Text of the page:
In order for a franchise like this to be successful, the right people in the right places doing the right things is essential. The owners must place executives in the right positions to lead. The General manager is a position that has a lot of duties, they must make sure the marketing and sales staff is in place, they must also hire a director of football operations, this persons job could have many duties as well, in most organizations this person handles game day operations, scheduling, travel, and player relations. There is also the head coach, he oversees the coaching staff and delegates those responsibilities. A budget must be managed, the right coaching staff and player personnel must be in place, the right players have to be chosen, and the team must be marketed and advertised in a correct way.

I will be presenting to the board the addition of a couple of programs and personnel important for an indoor football team that may get overlooked. That operation will be a Game Day Staff and Ops crew. We will need a game day staff to help coordinate half time and down time events in order to keep fans involved. We need this staff to help time out a game day script that will tell coaches and players when they can and can’t be on the field and will allow the sponsorship staff a guide to offering sponsorships as they can determine how much exposure they will receive. They will also coordinate with team sponsors on promotional events like a T-shirt toss or game day give away. Some sponsors will like their logo and name on noisemakers or small footballs that get tossed into the crowd. We will need an assistant to the equipment manager and trainer. There is equipment that needs to be transported from the team’s offices to the arena on every game day.

There needs to be someone to help set up the locker rooms for the players and coaches as well as the referees and visiting teams. This will include handing out game day equipment and uniforms as well as making sure water coolers and bottles are filled for in the locker room and bench areas. We will need to hire a Director of Football operations who can oversee these areas, in addition to these responsibilities the director will be in charge of updating the website with stats and news as well as player transactions. The director will also handle travel arrangements for the team and hotel accommodations for the visiting teams as well as team meals for both. The presence of a director of football acts as an intermediary between the general manager and the board and may relieve pressure on a manager by handling aspects away from day-to-day coaching, allowing a manager to focus on performance.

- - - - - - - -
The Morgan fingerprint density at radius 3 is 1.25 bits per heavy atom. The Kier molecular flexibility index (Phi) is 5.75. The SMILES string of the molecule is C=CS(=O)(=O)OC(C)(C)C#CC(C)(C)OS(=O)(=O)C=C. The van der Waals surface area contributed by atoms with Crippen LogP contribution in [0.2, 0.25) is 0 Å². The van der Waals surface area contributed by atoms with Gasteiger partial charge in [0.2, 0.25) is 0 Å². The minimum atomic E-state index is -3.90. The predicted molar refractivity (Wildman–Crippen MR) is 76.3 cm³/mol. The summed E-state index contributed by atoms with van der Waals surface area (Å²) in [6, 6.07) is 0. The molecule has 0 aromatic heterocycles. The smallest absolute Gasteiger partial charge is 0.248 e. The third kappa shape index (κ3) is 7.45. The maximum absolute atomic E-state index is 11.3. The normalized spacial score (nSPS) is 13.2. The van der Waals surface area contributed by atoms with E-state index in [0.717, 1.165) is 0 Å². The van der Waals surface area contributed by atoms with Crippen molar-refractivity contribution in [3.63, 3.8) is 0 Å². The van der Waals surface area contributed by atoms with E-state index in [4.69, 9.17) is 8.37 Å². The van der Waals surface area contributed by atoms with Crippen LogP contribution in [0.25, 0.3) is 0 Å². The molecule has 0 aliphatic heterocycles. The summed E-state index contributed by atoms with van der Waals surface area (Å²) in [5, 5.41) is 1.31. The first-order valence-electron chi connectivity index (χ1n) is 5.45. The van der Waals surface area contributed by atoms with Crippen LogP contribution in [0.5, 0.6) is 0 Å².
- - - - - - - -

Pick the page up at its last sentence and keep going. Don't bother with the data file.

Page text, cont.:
In general, the director of football operations is not a shareholder in the club, or holds a nominal stake. This is opposed to other members of the board with whom the director of football will sit. This allows an impartial go-between that will not have biased views. The level of power and influence in the day-to-day and transfer operations of the club held by a director of football may vary considerably. In some cases, the position may be as a figurehead or as a club ambassador, with transfer dealings, team affairs, squad selection and day-to-day operations handled exclusively by the manager and his staff. Often, the position in this case is filled by a former famous player. Bobby Charlton at Manchester United is such an example. In such a case, the role of the director of football is more one of club promotion and marketing than that of actual control over footballing operations. Employing a well-known football personality in such a position may also be used to enhance the perceived prestige of the club, improving the club’s position in the transfer market. (Wikipedia 2012) The director of football’s job is sometimes compared to that of a general manager in a North American professional sports organization, and often referred to as ‘sporting director’ or some equivalent in continental Europe.

Marketing the team can be a task. There has to be structures in place that will help the team succeed in getting noticed, gaining sponsorships, and selling tickets. Our book discussed a model. The principles that should be observed in a marketing program include: Customer principle, Competition Principle, Practice Principle, Cross-Functional Principle, Continuous Improvement Principle, and the Stakeholder Principle (Krotee & Bucher, 2007, pp. 474-475). In the indoor football program that I currently work for, marketing is a big deal and it seems as if some of these principles are in place. We take into consideration what type of customers we will have, catering to middle-aged men and young kids. We understand what and who we are competing with; Florida Everblades are a minor league hockey team that occupies the same arena. We compete with them in the same market. There is also minor league baseball in town, a group that has games sometimes on the same nights as us.